- Forrester Councils
- Councils Overview
- log in
Posted by Sarah Rotman Epps on February 11, 2013
In the past few days, Wired, the New York Times, and the Wall Street Journal have all published reports of Apple creating a smartwatch -- a multifunctional wrist-based wearable with a curved glass display. At Forrester, back in 2011 we predicted that wearables would be one of the next important form factors in personal computing. In fact, we put a date on it: “Wearables will broaden from health and fitness to more verticals in 2013,” we wrote in the report, and in a follow-on report last April, we predicted that wearables would be a battleground for the platform wars between Apple and Google. An Apple smartwatch would fulfill that multifunctional vision we have for wearables, broadening the category beyond health and fitness.
The body is the next frontier for personal computing, and as Apple looks for new growth markets, it seems like only a matter of time before Apple enters the market directly. (Apple is already in the wearables market through its accessory partners like Nike, Jawbone, and Lark Technologies, and it sells all those devices in its Apple Stores.) But success in wearables is not an inevitability. The Wall Street Journal pointed out that Microsoft launched a smartwatch back in 2003, and discontinued it in 2008. Fossil has made Bluetooth smartwatches since 2006, but they weren’t a runaway success. An Apple iWatch would be different, and could provide the growth Apple is looking for, for several reasons:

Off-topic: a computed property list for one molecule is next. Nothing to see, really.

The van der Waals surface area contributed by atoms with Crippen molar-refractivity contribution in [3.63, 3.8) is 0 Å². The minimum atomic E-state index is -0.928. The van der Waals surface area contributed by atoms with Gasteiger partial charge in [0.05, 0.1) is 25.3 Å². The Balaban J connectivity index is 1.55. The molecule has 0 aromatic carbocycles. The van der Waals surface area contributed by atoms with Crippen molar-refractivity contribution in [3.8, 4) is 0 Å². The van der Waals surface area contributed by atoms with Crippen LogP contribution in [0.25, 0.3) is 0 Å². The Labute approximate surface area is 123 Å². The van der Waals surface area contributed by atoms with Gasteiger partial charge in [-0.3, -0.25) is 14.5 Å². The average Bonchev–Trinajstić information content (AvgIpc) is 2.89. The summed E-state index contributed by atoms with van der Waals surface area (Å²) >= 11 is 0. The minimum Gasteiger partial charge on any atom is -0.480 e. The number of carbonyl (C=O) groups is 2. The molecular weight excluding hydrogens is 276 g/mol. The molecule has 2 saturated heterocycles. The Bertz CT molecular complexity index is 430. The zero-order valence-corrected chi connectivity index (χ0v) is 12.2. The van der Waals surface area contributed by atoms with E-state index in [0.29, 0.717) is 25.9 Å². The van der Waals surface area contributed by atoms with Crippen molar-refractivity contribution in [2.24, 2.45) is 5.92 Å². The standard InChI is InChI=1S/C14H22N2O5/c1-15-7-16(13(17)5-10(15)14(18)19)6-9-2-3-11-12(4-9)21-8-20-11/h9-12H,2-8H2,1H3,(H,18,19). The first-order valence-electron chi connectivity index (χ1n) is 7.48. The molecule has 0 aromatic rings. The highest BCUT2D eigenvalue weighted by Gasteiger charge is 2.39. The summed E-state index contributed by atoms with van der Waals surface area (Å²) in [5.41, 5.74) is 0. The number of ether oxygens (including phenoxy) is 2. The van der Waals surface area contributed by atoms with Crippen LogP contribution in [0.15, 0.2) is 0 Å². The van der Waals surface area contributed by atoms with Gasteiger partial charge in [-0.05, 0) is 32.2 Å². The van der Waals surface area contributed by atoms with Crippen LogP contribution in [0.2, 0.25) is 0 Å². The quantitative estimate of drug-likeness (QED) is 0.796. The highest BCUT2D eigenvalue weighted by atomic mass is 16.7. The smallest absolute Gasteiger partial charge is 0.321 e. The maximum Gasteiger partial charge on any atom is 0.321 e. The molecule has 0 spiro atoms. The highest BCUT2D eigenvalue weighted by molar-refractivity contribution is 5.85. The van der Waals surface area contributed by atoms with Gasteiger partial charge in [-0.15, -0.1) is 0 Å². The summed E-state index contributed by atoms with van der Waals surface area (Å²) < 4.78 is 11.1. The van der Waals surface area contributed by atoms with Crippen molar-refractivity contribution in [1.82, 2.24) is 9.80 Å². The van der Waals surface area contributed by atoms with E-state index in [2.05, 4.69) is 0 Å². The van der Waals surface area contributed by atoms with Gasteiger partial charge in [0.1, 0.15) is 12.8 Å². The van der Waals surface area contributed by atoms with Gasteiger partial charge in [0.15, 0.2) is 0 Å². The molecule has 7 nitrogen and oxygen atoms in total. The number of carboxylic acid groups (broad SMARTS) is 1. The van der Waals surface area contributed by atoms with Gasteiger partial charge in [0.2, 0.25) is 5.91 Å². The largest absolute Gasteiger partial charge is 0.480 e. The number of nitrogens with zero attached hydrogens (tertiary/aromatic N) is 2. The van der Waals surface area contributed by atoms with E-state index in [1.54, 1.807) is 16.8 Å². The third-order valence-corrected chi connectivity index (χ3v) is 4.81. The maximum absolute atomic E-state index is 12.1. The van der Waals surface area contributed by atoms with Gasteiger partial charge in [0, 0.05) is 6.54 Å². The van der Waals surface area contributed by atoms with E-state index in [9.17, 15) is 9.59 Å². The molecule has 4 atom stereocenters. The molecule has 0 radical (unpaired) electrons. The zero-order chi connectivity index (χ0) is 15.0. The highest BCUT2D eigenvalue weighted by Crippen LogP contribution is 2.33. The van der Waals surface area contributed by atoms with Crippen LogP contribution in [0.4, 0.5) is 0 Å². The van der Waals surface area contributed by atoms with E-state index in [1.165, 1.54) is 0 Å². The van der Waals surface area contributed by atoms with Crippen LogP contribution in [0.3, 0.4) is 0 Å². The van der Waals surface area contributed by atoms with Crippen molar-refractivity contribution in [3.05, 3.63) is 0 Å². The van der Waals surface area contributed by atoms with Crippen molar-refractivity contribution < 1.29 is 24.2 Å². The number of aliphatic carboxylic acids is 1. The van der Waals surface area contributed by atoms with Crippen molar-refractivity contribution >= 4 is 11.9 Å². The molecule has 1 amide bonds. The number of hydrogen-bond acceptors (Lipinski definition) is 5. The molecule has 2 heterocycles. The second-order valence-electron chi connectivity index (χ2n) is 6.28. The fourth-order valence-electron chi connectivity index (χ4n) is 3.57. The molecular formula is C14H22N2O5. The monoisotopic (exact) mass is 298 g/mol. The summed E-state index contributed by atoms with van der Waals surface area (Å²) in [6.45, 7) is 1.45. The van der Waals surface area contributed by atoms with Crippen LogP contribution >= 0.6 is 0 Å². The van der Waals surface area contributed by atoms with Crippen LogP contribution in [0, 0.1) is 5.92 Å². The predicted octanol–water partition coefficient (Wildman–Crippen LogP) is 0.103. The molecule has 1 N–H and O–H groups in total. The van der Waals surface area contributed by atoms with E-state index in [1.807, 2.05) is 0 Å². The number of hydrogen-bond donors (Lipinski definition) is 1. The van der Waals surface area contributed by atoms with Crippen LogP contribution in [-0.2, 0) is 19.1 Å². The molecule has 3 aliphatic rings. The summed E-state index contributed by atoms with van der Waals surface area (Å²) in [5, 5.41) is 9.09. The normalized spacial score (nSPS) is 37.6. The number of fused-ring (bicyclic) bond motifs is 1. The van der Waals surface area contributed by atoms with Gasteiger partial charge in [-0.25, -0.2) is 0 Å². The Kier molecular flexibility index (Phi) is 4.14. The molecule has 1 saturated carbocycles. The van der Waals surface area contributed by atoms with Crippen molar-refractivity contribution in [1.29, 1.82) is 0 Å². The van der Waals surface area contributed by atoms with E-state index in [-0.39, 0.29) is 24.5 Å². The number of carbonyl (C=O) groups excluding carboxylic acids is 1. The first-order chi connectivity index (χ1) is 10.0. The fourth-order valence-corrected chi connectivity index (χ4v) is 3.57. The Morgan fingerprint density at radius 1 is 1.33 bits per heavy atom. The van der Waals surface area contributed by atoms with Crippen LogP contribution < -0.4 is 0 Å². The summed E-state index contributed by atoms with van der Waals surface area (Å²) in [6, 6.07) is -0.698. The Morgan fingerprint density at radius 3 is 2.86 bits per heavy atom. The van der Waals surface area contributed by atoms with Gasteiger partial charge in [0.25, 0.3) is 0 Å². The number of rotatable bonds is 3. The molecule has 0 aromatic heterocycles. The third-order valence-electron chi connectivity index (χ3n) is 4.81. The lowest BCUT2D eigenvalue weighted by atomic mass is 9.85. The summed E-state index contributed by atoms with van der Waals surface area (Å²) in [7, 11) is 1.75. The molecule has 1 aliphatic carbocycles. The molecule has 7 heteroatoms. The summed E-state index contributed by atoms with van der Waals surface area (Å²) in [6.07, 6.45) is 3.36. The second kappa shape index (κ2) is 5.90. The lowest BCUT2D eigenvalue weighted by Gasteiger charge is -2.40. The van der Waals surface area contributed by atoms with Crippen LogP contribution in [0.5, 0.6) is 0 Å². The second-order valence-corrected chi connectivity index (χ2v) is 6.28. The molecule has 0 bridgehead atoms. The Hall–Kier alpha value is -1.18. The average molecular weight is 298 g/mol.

Will an Apple smartwatch kill the feisty startups in the space, like Jawbone? My answer is no: Some startups are bound to fail, and Apple might hasten their demise, but there’s still a market for focused-functionality devices. The Jawbone UP is comfortable enough to wear night and day. The Misfit Shine tracks sports like swimming (and I doubt an iWatch will be that level of waterproof). And fitness wearables generally cost less than $150, which Apple won’t likely match. Most of all, an Apple iWatch will immediately make the behavior of wearing your tech acceptable, just as Siri created a new social norm of talking to your phone like it’s a person. In addition to startups, an iWatch puts the most pressure on Google to deliver something equally tantalizing for consumers and developers.